Pigment Number: PBr7, PY43
In 2021, ASTM International decided that burnt sienna should be called PY 43 instead of PBr 7. No different pigment, just a different number. Possibly not all paint companies have bothered to change their labels yet.
When I mention burnt sienna, I’m talking about the real, natural earth pigment called burnt sienna, not any substitute pigment that a manufacturer has labeled “Burnt Sienna” which is actually a synthetic iron oxide or a mixture of three pigments, as some companies are doing now. There are differences in drying times, tinting strength, and opacity/transparency, and in the case of Winsor & Newton, even the hue is different. These are NOT burnt sienna, and it is confusing and misleading for paint companies to use that name for them.
Brands that offer genuine Burnt Sienna (PBR7): Rublev, Gamblin, Blockx, M. Graham, Old Holland, Williamsburg, Michael Harding, Maimeri Puro, Holbein, Daniel Smith.
Brands whose Burnt Sienna is in name only: Winsor & Newton’s is PR 101, and so is Rembrandt’s. Sennelier’s is PBk 11 (Mars black) +PR101 (synthetic iron oxide)
There may be some variation from one burnt sienna to the next, but they’re all in the same general range of hue, opacity, and drying times if they’re real burnt sienna instead of synthetic substitutes.
Note: some paint companies substitute modern synthetic pigments or combinations of them for traditional pigments, and yet still call them by the same names. I object to this because it creates confusion.
— Properties of real burnt sienna? —
Burnt sienna is another pigment that causes sinking in, though not as badly as burnt umber, but usually the final varnish evens out the gloss of burnt sienna and other non-umber earth pigment passages satisfactorily.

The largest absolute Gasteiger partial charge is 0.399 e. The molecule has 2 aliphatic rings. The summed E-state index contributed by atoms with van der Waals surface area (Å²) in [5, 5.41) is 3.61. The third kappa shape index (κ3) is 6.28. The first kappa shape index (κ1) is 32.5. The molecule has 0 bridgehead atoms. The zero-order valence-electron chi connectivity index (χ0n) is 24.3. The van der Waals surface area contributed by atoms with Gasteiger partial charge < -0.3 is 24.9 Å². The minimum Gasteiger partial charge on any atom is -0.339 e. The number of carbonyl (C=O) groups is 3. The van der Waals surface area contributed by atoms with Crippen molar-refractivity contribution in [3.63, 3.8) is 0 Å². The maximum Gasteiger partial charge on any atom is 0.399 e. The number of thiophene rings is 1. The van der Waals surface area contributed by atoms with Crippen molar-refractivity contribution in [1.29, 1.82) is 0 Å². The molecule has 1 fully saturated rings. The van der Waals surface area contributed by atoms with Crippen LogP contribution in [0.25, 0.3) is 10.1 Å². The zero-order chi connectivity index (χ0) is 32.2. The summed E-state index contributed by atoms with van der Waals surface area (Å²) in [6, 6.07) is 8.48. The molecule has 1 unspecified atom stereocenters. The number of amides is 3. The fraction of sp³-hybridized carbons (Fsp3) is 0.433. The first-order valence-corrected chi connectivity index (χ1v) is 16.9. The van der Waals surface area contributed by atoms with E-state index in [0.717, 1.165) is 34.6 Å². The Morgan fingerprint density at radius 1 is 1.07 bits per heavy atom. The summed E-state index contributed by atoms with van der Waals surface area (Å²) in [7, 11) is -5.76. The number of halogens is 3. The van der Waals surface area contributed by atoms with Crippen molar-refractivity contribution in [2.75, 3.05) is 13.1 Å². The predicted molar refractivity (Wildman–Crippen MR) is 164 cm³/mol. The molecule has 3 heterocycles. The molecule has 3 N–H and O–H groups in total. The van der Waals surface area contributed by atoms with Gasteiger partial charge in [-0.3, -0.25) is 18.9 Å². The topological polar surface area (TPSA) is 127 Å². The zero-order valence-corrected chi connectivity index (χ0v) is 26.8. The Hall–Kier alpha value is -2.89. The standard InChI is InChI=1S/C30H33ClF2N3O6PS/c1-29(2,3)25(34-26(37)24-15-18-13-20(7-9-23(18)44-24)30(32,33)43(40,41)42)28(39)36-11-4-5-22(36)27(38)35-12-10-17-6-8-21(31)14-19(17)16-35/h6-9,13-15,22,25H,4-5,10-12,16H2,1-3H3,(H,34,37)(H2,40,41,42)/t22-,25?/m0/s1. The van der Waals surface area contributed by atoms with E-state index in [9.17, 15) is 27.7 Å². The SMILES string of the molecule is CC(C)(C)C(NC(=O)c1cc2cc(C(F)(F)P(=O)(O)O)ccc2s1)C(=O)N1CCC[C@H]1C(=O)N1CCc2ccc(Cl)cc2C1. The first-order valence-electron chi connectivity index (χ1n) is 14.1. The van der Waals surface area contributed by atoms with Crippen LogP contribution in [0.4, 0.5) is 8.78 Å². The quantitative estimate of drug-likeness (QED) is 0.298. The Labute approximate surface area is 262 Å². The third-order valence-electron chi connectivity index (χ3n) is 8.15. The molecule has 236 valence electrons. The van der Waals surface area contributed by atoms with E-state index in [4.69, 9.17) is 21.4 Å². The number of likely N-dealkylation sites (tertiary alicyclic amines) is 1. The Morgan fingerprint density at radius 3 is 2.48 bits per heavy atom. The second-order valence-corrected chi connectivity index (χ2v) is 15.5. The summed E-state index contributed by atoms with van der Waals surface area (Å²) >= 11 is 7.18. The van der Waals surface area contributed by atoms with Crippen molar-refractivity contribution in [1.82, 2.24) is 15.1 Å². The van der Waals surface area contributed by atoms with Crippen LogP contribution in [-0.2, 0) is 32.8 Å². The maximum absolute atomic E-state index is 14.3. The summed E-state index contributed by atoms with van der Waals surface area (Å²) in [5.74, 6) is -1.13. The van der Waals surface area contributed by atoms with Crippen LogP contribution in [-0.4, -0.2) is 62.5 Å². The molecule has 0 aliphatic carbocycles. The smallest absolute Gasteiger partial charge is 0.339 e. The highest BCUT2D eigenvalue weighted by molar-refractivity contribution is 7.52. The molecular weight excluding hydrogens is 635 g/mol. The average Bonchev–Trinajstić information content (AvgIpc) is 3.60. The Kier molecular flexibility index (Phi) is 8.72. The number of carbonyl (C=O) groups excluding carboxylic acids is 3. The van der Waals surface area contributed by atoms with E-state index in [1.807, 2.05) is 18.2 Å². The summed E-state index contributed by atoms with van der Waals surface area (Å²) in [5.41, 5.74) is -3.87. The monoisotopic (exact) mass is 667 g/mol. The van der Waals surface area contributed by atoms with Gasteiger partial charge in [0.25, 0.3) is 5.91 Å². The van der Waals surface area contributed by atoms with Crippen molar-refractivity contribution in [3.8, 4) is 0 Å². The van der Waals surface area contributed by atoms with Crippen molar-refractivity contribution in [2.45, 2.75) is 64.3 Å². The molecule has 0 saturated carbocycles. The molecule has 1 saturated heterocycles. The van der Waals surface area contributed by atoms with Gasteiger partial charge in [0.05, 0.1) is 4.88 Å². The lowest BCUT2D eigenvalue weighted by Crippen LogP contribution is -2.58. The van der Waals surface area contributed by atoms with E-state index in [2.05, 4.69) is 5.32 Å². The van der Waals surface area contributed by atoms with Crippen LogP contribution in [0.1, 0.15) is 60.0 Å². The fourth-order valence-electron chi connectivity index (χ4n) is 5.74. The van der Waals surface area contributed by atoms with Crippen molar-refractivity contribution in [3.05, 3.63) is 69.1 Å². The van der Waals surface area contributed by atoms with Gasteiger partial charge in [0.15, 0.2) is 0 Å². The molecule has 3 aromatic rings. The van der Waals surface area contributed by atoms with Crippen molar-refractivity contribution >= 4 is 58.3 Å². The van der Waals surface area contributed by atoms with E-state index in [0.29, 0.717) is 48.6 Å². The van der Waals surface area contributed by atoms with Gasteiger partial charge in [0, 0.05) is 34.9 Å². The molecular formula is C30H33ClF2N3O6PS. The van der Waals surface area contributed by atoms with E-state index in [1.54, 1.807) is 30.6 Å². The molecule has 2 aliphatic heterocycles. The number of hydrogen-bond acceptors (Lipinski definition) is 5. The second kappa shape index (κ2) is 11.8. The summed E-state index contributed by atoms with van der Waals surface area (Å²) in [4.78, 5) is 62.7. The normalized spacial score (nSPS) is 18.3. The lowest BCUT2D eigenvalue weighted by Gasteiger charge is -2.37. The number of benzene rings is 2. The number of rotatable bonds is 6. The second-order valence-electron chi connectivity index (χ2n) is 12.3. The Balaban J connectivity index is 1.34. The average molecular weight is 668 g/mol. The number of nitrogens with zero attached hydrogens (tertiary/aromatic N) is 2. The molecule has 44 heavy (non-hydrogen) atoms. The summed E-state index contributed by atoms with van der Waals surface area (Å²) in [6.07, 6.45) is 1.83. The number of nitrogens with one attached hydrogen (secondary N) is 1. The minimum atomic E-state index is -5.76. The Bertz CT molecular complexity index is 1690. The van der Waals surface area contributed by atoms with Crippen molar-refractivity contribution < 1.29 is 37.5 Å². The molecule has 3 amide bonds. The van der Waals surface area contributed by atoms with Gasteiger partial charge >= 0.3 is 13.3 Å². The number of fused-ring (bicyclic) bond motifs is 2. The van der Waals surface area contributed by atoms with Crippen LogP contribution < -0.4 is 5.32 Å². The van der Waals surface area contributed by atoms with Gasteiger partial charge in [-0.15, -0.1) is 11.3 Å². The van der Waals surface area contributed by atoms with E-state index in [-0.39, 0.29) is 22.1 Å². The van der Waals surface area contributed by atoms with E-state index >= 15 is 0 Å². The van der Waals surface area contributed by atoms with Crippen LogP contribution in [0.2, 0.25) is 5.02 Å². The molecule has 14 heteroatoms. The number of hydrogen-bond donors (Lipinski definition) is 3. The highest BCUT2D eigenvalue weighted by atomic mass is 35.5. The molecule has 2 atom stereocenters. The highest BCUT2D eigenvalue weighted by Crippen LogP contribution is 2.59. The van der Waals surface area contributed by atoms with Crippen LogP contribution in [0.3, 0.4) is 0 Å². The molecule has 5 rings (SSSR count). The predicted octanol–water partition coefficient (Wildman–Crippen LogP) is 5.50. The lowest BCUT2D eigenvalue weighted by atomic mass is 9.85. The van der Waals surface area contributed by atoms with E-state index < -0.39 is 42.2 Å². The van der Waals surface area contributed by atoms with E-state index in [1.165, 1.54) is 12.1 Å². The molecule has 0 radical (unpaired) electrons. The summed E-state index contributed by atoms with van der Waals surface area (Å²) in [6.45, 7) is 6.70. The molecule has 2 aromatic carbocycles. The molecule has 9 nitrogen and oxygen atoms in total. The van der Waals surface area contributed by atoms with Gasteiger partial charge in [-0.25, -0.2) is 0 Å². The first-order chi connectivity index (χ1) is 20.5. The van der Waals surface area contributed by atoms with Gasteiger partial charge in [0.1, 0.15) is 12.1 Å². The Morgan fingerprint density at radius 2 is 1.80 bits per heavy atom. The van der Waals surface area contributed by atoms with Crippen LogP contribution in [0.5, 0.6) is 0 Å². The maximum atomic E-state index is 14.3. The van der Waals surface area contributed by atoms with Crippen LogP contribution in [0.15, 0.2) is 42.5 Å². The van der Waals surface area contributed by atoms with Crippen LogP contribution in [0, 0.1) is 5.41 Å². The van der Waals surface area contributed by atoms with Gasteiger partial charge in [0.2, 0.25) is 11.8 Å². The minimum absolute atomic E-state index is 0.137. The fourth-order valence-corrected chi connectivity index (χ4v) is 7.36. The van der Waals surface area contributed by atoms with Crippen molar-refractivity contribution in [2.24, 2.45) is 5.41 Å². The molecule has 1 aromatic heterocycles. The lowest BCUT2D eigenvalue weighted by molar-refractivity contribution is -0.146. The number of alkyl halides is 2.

— Comments on the synthetic substitutes —
I should add that the synthetic iron oxide pigments are very good pigments, whose lightfastness is comparable to the natural earths, and will probably outlast them over the centuries, but their drying times and tinting strength are not the same as the real earth pigments, so some adjustment to them is necessary.
Pigment Number: PBr7
The sinking-in effect ((spots that dry matter and appear lighter in value and duller in color than they were when the paint was wet) is less of a problem for raw umber than burnt umber.
A Facebook reader asked if raw umber also darkens the way that burnt umber might (the suggested reason was that the manganese in raw umber can darken over time).
Virgil responds: “I haven’t seen any instances of raw umber darkening, so I would tend to doubt that it does. Keep in mind, however, that as dirt dug out of the ground, there are variations from one mine to another, and probably even from one depth to another in the same mine. It’s not a consistent material, so there might well be some batches that behaved in that way at one time or another. I just haven’t seen it. Winsor & Newton began adjusting raw umber from a new source by adding phthalocyanine green to it after customers complained that it was not the same color as the old raw umber from a mine that had played out. So if a raw umber from W&N that was adjusted in this way is one that darkened, it might be due to the added pigment rather than the umber. The bottom line answer is just that I don’t know. One can paint every bit as well without it as with it, so if one is concerned, the cautious course would be to simply not use it.”